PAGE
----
AF You give a workshop for Hispanic playwrights through Intar in which the participants receive a sizable stipend while they take the workshop. Do you think that Hispanic immigrants to this country have more urgency about writing because they’ve been displaced from their cultures?

IF Well, I don’t know if they have the urgency. I have, and I think everybody should feel, in general, very concerned about a whole generation of people who come to this country from Latin America and because of their lack of connection with the arts don’t document their existence. They don’t document how they think, how they see. There is a spirit that is very special, like the spirits of any immigrant group, but other immigrant groups, perhaps because of their background, have had a need to document their spirit, their way of doing things, their way of reacting to things.

AF I find it bold of you to express your own sense of despair through a situation of poverty in Appalachia, as you did in Mud. My guess is your experience is nothing like the dire deprivation of those three characters. Were you criticized for this?

IF I grew up during the depression in poverty. No. But when I did a shorter version of it at the Padua the Hills Playwright’s Festival last year there was a critic who said I treated men like pigs. And I was shocked by that because first of all I think these three people are wonderful. I think if you’re going to call the men pigs then call them all pigs because they’re all quite brutal in some way and quite tender in another sense. But the men are not anymore piggish than she is. They have a bigger heart than she has. She’s more self-centered, more ambitious, in a way harder than they are. The three of them are trying to survive as best they can. And they’re not bad people. That critic is anticipating that I’m going to write a play which has a feminist point of view, maybe because I wrote Fefu which is a pro-feminine play rather than a feminist play. I think Mae is a sexist role reversed. If Mae were a young man who wants to go to learn and was married to this slightly mentally retarded woman, and he would say, “Woman, you sleep on the floor, now this other woman who has a third grade education is going to come to the house and sleep in my bed, you go sleep on the floor,” then they would think that that guy was a son of a bitch and these two women are hardworking, honorable women who are victimized by this devil of a person. Now because Mae is a woman and these other two are men—you know what I mean? I think Mud is a feminist play but for a different reason. I think it is a feminist play because the central character is a woman, and the theme is one that writers usually deal with through a male character. The subject matter is—a person who has a mind, a little mind, she’s not a brilliant person, but the mind is opening, and she begins to feel obsessed with it, and she would do anything in the world to find the light. And some people can understand that as a subject matter only if it were a male character wanting to find that. It has nothing to do with men and women. It has to do with poverty and isolation and a mind. This mind is in the body of a female.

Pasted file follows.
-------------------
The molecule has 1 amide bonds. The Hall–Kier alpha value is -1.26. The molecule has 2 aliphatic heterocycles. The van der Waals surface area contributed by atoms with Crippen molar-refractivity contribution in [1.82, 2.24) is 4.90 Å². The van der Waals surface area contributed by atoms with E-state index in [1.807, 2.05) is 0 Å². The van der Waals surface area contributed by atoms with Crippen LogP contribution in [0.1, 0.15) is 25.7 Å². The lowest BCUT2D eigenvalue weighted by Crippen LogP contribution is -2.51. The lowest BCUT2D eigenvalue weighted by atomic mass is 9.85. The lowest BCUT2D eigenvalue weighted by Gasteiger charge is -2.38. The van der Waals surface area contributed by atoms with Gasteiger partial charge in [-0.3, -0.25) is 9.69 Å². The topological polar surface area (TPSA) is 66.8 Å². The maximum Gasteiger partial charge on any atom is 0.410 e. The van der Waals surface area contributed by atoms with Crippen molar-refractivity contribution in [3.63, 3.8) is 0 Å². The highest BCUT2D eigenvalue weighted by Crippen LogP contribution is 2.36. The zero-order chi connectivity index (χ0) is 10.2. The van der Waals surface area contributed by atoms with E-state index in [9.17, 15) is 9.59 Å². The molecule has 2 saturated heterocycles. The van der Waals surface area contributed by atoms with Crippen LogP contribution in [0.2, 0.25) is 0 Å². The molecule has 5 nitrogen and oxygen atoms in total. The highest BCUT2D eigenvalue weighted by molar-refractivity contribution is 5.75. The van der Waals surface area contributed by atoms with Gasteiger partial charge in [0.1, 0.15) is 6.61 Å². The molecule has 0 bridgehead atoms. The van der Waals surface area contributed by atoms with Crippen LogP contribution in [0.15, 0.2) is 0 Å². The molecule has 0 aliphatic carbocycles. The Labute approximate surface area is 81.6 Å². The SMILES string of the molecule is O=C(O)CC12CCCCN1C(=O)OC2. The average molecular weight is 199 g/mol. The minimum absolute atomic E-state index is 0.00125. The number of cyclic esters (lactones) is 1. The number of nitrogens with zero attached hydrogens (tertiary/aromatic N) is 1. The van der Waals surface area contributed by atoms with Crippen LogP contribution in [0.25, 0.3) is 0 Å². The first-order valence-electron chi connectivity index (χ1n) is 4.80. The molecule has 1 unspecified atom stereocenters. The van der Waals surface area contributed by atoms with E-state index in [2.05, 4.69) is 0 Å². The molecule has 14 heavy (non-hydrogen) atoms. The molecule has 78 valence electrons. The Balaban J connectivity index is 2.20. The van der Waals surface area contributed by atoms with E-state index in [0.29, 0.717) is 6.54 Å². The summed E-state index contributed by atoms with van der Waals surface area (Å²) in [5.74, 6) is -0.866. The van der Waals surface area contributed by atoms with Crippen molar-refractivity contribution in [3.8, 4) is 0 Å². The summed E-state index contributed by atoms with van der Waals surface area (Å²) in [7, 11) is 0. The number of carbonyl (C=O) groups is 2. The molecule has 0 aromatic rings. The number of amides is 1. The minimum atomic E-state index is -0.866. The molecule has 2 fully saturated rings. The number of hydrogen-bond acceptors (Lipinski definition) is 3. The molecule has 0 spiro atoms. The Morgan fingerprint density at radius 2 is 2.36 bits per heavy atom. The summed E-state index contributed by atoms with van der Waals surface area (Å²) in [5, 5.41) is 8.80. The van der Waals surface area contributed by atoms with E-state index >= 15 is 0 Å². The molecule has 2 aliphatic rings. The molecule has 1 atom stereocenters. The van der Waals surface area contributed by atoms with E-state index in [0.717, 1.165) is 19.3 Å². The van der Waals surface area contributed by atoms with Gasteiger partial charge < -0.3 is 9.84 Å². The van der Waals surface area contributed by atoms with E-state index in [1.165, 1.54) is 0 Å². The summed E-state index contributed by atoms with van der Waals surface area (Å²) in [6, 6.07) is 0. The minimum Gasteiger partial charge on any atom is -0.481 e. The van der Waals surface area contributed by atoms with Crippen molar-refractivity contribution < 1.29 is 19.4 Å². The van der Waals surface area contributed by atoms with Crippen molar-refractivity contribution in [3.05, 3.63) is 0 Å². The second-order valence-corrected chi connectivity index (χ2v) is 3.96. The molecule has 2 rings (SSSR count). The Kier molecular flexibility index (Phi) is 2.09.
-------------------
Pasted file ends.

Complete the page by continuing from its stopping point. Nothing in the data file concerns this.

AF How do you start a play?

IF My plays usually start in manners that are very arbitrary. I try for my head not to interfere, and I try to see what’s coming out. When I wrote the first scenes of Mud in a writing workshop I was doing at Theater for the New City, I didn’t envision the characters in the country. In my mind they were in some European city. It was very general and vague. They were in some kind of basement, and they were very poor. When I arrived in California ready to start rehearsal all I had was that one scene. In fact, I was already a week late. They had already set up auditions for me. I thought, “I’ll work on that scene because it wasn’t even finished so I have a good scene for auditions and the actors think there is a play behind it.” The next day some people were going to a flea market near where we were, and I went with them because I often need objects or furniture to get a hold on a play. I need the props. We were at the flea market and I was looking for my set. (Also, you know, we had to put on these plays for hardly any money at all so when you find something cheap, then you write a play about that.) There were two little country chairs that were, for the two of them, only five dollars. They were very nice. They had been stripped down to the wood, and they were wonderful, and I said, “That’s very good.” Then we went a little further, and there were a hoe, and axe, and a pitchfork, also very cheap. The axe was ten dollars. The hoe and pitch fork were two for five dollars. And I thought, “This is a sign. I think it’s going to be a play in the country.” Then I went a little further and there was the prettiest little wooden ironing board for three dollars. Those things are antiques. You know, they cost thirty, fifty, seventy dollars anywhere. So I said, “That’s it, that’s my play. Now I know where they live, they live in the country. The play takes place in their living room or wherever they have two chairs, and I know what he does, he works the land, and I know what she does, she irons.” The reason why she’s ironing all the time is because that ironing board was so pretty and so cheap. A couple of days later they asked me for the title of the play. They needed it for the program and the press releases. So I said, “I’ll tell you in a couple of hours.” As we worked on the speech where Mae keeps saying, “You’re going to die in the mud,” etc. I thought, “Oh,” and so that was the title.